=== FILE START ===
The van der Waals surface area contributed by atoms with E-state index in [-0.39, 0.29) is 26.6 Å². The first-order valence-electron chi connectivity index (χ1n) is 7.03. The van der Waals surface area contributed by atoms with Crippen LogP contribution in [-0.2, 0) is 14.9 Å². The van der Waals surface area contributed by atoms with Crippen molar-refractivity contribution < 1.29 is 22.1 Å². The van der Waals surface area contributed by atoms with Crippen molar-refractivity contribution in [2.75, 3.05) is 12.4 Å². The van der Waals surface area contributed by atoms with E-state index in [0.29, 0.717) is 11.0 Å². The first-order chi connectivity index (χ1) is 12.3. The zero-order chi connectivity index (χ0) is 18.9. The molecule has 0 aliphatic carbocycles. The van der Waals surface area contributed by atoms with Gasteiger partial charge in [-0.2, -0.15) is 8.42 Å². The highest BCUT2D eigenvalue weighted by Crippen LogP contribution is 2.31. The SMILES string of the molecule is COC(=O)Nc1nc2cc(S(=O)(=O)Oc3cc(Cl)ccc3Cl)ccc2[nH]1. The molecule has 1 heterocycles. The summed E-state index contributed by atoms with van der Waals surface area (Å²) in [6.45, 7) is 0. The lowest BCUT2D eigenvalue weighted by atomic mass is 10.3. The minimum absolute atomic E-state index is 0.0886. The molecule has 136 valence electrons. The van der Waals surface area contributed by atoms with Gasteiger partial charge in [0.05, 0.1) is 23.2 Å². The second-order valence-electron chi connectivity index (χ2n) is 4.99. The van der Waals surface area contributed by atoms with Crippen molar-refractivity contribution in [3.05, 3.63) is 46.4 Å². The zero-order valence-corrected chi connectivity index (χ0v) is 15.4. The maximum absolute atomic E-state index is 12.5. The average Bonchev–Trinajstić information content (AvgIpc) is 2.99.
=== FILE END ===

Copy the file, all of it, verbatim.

The van der Waals surface area contributed by atoms with E-state index in [-0.39, 0.29) is 26.6 Å². The first-order valence-electron chi connectivity index (χ1n) is 7.03. The van der Waals surface area contributed by atoms with Crippen LogP contribution in [-0.2, 0) is 14.9 Å². The van der Waals surface area contributed by atoms with Crippen molar-refractivity contribution < 1.29 is 22.1 Å². The van der Waals surface area contributed by atoms with Crippen molar-refractivity contribution in [2.75, 3.05) is 12.4 Å². The van der Waals surface area contributed by atoms with E-state index in [0.29, 0.717) is 11.0 Å². The first-order chi connectivity index (χ1) is 12.3. The zero-order chi connectivity index (χ0) is 18.9. The molecule has 0 aliphatic carbocycles. The van der Waals surface area contributed by atoms with Gasteiger partial charge in [-0.2, -0.15) is 8.42 Å². The highest BCUT2D eigenvalue weighted by Crippen LogP contribution is 2.31. The SMILES string of the molecule is COC(=O)Nc1nc2cc(S(=O)(=O)Oc3cc(Cl)ccc3Cl)ccc2[nH]1. The molecule has 1 heterocycles. The summed E-state index contributed by atoms with van der Waals surface area (Å²) in [6.45, 7) is 0. The lowest BCUT2D eigenvalue weighted by atomic mass is 10.3. The minimum absolute atomic E-state index is 0.0886. The molecule has 136 valence electrons. The van der Waals surface area contributed by atoms with Gasteiger partial charge in [0.05, 0.1) is 23.2 Å². The second-order valence-electron chi connectivity index (χ2n) is 4.99. The van der Waals surface area contributed by atoms with Crippen molar-refractivity contribution in [3.05, 3.63) is 46.4 Å². The zero-order valence-corrected chi connectivity index (χ0v) is 15.4. The maximum absolute atomic E-state index is 12.5. The average Bonchev–Trinajstić information content (AvgIpc) is 2.99.